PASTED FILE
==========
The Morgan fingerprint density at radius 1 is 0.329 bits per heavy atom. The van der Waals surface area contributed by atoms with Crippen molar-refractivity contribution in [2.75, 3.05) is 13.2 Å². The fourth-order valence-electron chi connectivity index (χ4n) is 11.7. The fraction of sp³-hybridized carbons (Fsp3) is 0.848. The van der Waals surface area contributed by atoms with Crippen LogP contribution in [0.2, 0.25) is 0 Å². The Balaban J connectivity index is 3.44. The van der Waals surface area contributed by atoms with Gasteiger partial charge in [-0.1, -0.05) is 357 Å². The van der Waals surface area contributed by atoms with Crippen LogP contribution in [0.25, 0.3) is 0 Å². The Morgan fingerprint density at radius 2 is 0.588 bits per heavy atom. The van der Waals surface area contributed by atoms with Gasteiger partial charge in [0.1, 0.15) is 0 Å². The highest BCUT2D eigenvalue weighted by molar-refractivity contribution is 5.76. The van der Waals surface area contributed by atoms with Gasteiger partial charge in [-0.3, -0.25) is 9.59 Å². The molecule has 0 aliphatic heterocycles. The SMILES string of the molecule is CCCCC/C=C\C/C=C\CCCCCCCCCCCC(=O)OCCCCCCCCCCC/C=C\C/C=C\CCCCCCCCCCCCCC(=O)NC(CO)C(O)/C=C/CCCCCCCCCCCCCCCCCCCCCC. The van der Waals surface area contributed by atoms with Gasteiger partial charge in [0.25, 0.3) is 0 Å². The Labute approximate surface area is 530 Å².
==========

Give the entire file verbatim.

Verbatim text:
The Morgan fingerprint density at radius 1 is 0.329 bits per heavy atom. The van der Waals surface area contributed by atoms with Crippen molar-refractivity contribution in [2.75, 3.05) is 13.2 Å². The fourth-order valence-electron chi connectivity index (χ4n) is 11.7. The fraction of sp³-hybridized carbons (Fsp3) is 0.848. The van der Waals surface area contributed by atoms with Crippen LogP contribution in [0.2, 0.25) is 0 Å². The Balaban J connectivity index is 3.44. The van der Waals surface area contributed by atoms with Gasteiger partial charge in [-0.1, -0.05) is 357 Å². The van der Waals surface area contributed by atoms with Crippen LogP contribution in [0.25, 0.3) is 0 Å². The Morgan fingerprint density at radius 2 is 0.588 bits per heavy atom. The van der Waals surface area contributed by atoms with Gasteiger partial charge in [0.1, 0.15) is 0 Å². The highest BCUT2D eigenvalue weighted by molar-refractivity contribution is 5.76. The van der Waals surface area contributed by atoms with Gasteiger partial charge in [-0.3, -0.25) is 9.59 Å². The molecule has 0 aliphatic heterocycles. The SMILES string of the molecule is CCCCC/C=C\C/C=C\CCCCCCCCCCCC(=O)OCCCCCCCCCCC/C=C\C/C=C\CCCCCCCCCCCCCC(=O)NC(CO)C(O)/C=C/CCCCCCCCCCCCCCCCCCCCCC. The van der Waals surface area contributed by atoms with Gasteiger partial charge in [0.25, 0.3) is 0 Å². The Labute approximate surface area is 530 Å².